Apple – Sabrina Notarfrancisco

A performance art piece

Costume, projections, props – Sabrina Notarfrancisco

Lighting and environment – Tim Golebiewski

Performers – Louise Hamill, Gabriel Stalnaker

Photos – Sabrina Notarfrancisco

I created Apple as a way to explore the environmental themes of pollution and agricultural industrialization through the projection of images and video onto costumed performers. Designed to be a portable piece that can be performed in a theatrical space or in any darkened ambient setting, Apple uses costume, movement, shadow, projections, and props to tell the ‘story’ of Demeter, goddess of the harvest, and her attempts to navigate a modern world that is no longer in her control.

Apple fits within the PQ’s US Exhibition’s theme of weather in several ways. There are the obvious literal connections between pollution and the weather but there are subtle connections as well. For example, projecting images and video of chemical splashes, digital rain, dying bees, and digital seedlings directly onto the performer’s costumes aligns well with the “exploratory and forecasting” themes of the exhibition. To maximize the effectiveness of these projected images onto the costumes, I experimented with various textiles and decided to use an unusual material called spacer fabric for Demeter’s short white dress. Spacer is similar to neoprene and provides a smooth, projection-friendly surface that is lightweight, spongy, and futuristic-looking. To create a larger more diaphanous projection surface for Demeter, I also designed two sheer over-dresses made from white iridescent polyester and taupe silk organdy. The effect was translucent and magical. For the more sinister, Hazmat character, I used white Tyvek coveralls and a vintage gas mask. The crinkly texture of the Tyvek provided a really great effect, but the non-traditional use of the spacer fabric was the true star and most innovative element in this piece.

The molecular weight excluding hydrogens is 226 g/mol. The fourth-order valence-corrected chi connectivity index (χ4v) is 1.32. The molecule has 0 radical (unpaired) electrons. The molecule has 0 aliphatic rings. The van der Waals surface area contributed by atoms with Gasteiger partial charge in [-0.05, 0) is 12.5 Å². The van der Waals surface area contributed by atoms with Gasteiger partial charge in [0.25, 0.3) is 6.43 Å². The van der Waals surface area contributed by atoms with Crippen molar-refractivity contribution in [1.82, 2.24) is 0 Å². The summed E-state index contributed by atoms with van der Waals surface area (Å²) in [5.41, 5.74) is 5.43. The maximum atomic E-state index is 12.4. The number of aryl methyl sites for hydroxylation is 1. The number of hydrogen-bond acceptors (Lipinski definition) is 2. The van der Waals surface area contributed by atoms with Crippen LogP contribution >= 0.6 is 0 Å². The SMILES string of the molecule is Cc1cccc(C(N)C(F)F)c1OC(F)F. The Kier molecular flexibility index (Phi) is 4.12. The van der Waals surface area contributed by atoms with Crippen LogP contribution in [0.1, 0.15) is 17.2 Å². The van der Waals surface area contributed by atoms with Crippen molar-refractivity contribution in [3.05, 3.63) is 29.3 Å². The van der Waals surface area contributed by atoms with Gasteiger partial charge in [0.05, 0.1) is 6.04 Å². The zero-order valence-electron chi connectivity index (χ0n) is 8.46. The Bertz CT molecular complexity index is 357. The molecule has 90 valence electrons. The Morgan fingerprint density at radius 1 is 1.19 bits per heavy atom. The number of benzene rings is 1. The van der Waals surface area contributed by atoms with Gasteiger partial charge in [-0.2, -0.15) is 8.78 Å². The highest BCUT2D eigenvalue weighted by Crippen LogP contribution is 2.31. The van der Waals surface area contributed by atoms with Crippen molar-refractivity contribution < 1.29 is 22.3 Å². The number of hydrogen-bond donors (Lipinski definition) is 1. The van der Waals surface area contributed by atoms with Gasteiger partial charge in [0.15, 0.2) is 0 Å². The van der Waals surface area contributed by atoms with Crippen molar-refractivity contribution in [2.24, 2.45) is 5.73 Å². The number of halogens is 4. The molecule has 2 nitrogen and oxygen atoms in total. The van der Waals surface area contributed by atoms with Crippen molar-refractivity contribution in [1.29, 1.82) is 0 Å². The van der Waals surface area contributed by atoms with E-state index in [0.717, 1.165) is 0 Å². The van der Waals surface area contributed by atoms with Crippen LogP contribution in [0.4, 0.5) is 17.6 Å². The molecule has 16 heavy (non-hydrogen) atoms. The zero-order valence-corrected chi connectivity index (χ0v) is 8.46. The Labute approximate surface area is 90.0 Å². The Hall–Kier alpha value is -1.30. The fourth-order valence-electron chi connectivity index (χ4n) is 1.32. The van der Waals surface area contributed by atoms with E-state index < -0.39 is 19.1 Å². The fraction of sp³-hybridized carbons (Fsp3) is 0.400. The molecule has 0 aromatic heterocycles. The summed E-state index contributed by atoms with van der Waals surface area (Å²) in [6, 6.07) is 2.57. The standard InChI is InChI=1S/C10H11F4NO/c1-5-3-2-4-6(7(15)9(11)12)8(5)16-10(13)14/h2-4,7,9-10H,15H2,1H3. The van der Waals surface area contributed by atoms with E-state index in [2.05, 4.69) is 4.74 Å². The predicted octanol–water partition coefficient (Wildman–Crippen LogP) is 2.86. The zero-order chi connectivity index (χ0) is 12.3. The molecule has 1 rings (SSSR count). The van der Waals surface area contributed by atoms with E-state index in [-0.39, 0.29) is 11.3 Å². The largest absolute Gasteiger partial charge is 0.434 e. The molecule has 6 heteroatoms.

Apple also fits beautifully into the “transformative and urgent” themes of the US Exhibition. This piece challenges participants to think about the man-made chemical burdens placed on humans and the environment and raises questions about our health and food supply. We must rethink our use of toxic pesticides and make smarter choices when growing and buying our food.